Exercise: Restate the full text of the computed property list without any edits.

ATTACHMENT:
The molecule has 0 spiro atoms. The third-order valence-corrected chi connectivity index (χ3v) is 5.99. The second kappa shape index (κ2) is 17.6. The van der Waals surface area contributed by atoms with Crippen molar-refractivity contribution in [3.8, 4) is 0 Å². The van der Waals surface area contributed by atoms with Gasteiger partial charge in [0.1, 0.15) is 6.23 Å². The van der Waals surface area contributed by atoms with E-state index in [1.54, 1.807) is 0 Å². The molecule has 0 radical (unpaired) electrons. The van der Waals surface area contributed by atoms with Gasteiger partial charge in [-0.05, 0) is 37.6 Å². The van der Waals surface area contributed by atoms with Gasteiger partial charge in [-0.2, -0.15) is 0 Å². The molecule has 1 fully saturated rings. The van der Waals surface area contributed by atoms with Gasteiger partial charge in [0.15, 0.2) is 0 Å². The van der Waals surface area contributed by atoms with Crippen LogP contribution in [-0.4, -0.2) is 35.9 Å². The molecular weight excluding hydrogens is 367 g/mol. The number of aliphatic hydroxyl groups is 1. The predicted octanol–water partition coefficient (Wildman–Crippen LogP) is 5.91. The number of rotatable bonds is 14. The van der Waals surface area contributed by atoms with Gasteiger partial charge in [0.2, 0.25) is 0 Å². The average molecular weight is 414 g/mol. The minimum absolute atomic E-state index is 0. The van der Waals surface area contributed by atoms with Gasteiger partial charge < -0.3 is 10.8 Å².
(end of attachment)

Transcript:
The molecule has 0 spiro atoms. The third-order valence-corrected chi connectivity index (χ3v) is 5.99. The second kappa shape index (κ2) is 17.6. The van der Waals surface area contributed by atoms with Crippen molar-refractivity contribution in [3.8, 4) is 0 Å². The van der Waals surface area contributed by atoms with Gasteiger partial charge in [0.1, 0.15) is 6.23 Å². The van der Waals surface area contributed by atoms with E-state index in [1.54, 1.807) is 0 Å². The molecule has 0 radical (unpaired) electrons. The van der Waals surface area contributed by atoms with Gasteiger partial charge in [-0.05, 0) is 37.6 Å². The van der Waals surface area contributed by atoms with Gasteiger partial charge in [-0.2, -0.15) is 0 Å². The molecule has 1 fully saturated rings. The van der Waals surface area contributed by atoms with Gasteiger partial charge in [0.15, 0.2) is 0 Å². The van der Waals surface area contributed by atoms with Crippen LogP contribution in [-0.4, -0.2) is 35.9 Å². The molecular weight excluding hydrogens is 367 g/mol. The number of aliphatic hydroxyl groups is 1. The predicted octanol–water partition coefficient (Wildman–Crippen LogP) is 5.91. The number of rotatable bonds is 14. The van der Waals surface area contributed by atoms with Gasteiger partial charge in [0.2, 0.25) is 0 Å². The average molecular weight is 414 g/mol. The minimum absolute atomic E-state index is 0. The van der Waals surface area contributed by atoms with Gasteiger partial charge < -0.3 is 10.8 Å².